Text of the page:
• Dr Oz is a Copyright Thief?

    I’ve written about Dr Oz before (here and here) and it’s obvious that I think he’s a dangerous purveyor of woo and nonsense. I did not, however, think he was a thief.

    Turns out, I was wrong.

    On an episode that aired on March 18, 2013 (which focused in part on medical frauds, scams and cheats, which is perhaps the most ironic thing I have seen in my entire life), there was a segment on anxiety. It featured Marla Deibler, PsyD, a clinical psychologist and specialist in anxiety and obsessive-compulsive disorders (not unlike myself, although I have a PhD). In it, Dr Deibler demonstrated a brief measure of anxiety (seven questions) that people could take and score to see how anxious they were. It was marketed on the show and on the website as “The Dr. Oz Show – The Anxiety Scale Test.” The scale was described as being heavily researched and useful for determining whether or not you need to seek help dealing with your anxiety.

    They were right. This is a great, reliable and accurate measure for assessing generalized anxiety disorder. It has been used in hundreds of studies and matches quite well with clinical diagnoses of Generalized Anxiety Disorder.

    Here’s the problem, though: this measure was created in 1992 by Robert Spitzer and his colleagues. If you don’t believe me, you don’t even have to take my word for it: just compare the GAD-7 with the “Dr Oz Scale” below (or at those links).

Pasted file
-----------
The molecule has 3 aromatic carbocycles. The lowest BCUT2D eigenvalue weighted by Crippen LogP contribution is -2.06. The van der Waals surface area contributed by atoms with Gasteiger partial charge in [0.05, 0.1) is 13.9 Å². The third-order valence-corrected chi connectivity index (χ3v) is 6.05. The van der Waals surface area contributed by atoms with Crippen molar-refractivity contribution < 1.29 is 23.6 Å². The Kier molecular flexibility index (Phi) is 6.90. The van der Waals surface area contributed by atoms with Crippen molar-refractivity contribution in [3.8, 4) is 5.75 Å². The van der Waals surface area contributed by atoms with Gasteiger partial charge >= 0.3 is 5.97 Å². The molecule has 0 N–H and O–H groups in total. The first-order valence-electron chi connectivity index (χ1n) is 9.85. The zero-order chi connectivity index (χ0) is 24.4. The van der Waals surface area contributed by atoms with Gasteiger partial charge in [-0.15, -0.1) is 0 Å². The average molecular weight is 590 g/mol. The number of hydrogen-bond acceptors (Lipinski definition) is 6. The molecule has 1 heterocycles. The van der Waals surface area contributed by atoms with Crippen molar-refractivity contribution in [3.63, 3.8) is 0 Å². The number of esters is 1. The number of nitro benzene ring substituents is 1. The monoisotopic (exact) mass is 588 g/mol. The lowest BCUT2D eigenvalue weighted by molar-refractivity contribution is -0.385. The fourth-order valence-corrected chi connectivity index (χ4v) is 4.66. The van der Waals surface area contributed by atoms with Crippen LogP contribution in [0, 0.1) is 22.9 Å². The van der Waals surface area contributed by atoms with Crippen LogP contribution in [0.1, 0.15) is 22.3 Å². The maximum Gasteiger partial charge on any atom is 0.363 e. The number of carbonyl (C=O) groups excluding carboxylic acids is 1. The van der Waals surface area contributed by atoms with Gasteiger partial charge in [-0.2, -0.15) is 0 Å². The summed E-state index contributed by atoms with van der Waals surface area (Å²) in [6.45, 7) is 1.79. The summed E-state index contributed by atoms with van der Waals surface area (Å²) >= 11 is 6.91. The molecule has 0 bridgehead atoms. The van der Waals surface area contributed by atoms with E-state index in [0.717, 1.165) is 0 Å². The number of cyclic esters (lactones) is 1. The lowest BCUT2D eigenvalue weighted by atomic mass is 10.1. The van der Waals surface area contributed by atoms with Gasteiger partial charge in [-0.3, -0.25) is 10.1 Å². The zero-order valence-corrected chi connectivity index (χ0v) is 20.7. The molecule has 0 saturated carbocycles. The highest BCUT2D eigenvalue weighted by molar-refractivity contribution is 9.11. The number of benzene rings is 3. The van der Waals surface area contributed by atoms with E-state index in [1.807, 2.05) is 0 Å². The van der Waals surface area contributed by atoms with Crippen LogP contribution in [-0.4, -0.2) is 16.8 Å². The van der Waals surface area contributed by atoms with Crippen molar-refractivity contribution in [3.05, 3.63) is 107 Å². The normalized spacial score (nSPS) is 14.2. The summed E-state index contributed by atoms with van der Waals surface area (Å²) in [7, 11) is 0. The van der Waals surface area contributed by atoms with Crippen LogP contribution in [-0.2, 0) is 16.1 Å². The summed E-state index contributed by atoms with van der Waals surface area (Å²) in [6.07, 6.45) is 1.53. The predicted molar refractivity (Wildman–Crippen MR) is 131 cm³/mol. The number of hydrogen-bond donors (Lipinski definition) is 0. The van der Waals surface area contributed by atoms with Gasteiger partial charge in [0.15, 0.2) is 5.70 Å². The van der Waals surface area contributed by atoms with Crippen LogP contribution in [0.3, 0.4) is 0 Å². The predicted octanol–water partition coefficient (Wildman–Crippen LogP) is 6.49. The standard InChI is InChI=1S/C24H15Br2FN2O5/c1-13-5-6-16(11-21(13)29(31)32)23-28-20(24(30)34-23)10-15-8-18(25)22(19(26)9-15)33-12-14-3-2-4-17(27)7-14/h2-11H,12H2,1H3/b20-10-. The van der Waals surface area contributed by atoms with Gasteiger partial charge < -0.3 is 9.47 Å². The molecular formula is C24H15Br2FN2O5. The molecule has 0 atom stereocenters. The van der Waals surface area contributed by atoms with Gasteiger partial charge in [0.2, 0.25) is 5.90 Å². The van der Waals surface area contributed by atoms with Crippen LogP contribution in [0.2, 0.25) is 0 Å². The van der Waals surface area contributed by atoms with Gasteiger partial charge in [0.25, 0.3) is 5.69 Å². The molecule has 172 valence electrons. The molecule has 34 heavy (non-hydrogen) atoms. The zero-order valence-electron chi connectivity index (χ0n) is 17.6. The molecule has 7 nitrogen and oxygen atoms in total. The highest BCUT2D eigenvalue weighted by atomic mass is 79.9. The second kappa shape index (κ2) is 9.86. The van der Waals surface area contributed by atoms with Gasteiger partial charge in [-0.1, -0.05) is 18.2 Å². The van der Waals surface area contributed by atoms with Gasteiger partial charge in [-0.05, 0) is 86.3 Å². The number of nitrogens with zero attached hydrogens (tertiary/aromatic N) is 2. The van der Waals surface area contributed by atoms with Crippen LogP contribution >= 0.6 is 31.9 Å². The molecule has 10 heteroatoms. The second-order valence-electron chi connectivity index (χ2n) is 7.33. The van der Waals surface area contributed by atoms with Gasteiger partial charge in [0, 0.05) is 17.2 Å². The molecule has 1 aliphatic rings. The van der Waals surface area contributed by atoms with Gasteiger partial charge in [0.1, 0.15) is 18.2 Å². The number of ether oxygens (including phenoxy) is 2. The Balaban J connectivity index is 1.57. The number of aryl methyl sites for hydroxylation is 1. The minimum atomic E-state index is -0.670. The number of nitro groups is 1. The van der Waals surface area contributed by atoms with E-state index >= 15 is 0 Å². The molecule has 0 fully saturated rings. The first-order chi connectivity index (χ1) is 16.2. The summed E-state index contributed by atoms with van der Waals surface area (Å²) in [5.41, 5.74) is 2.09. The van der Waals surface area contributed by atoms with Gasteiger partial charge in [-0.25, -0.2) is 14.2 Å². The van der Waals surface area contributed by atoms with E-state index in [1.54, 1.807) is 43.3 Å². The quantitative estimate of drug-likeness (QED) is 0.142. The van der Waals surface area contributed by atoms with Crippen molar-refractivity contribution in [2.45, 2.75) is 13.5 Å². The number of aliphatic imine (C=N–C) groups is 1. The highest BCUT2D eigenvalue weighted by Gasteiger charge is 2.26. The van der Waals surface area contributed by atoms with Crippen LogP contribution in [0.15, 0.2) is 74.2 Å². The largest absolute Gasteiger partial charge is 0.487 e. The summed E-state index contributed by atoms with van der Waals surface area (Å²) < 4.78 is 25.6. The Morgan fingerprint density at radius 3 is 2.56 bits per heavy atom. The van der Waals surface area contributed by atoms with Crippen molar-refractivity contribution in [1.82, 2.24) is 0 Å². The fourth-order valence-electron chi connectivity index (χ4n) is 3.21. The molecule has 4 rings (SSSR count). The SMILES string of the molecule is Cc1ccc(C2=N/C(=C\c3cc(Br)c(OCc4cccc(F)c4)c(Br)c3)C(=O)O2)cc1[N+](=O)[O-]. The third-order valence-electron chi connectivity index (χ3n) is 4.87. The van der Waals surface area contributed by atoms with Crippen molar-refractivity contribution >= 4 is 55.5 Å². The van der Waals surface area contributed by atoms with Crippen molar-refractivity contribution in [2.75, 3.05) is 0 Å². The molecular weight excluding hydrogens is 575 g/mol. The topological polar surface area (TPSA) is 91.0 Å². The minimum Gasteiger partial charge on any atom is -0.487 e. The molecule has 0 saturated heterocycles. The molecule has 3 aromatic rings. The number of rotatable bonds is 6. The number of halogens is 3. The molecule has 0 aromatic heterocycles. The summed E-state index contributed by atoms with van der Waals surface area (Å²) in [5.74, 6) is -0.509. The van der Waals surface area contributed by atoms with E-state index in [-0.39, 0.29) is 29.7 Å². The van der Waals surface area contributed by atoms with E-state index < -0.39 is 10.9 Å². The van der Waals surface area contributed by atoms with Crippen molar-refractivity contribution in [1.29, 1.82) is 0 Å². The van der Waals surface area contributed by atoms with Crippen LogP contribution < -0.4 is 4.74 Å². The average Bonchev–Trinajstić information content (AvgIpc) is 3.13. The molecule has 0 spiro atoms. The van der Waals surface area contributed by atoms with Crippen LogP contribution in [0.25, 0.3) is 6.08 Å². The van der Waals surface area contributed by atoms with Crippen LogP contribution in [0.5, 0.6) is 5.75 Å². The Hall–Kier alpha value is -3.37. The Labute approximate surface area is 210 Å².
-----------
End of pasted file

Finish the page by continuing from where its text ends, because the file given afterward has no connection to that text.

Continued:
Oz Anx Test
    The first three questions of the “Dr Oz” test.


    For comparison, the first three questions of the GAD-7

    That means that Oz has stolen this measure, relabeled it, and is passing it off as something that he did. So, he is either a thief or a plagiarizer, and either way guilty of copyright violations and unethical behavior.

    What’s even more egregious is who Oz is stealing from. This is not some small-time, unknown researcher. Instead, Dr. Spitzer is one of the most noted psychiatrists of the past 100 years, and Dr. Oz (a cardiologist and purveyor of alt-med nonsense) is stealing his (and his co-authors’) work. Dr. Spitzer, now 81 years old and suffering from Parkinsons, is not credited in any way on Oz’s website or on the show.

    This is nothing less than disgusting, and Oz needs to be taken to task for it. I have reached out to Dr. Spitzer and his colleagues, and will update with any response I receive from any of them. In the meantime, please spread the word: Oz is not only not to be trusted with medical advice, but also what he claims he has created.

    UPDATE: Apparently the copyright is actually owned by Pfizer, not Dr. Spitzer (the creator and first author on the measure’s first publication).

    Category: HealthMedicineMental HealthPsychologySkepticism


    Article by: Caleb Lack

    Caleb Lack is the author of "Great Plains Skeptic" on SIN, as well as a clinical psychologist, professor, and researcher. His website contains many more exciting details, visit it at www.caleblack.com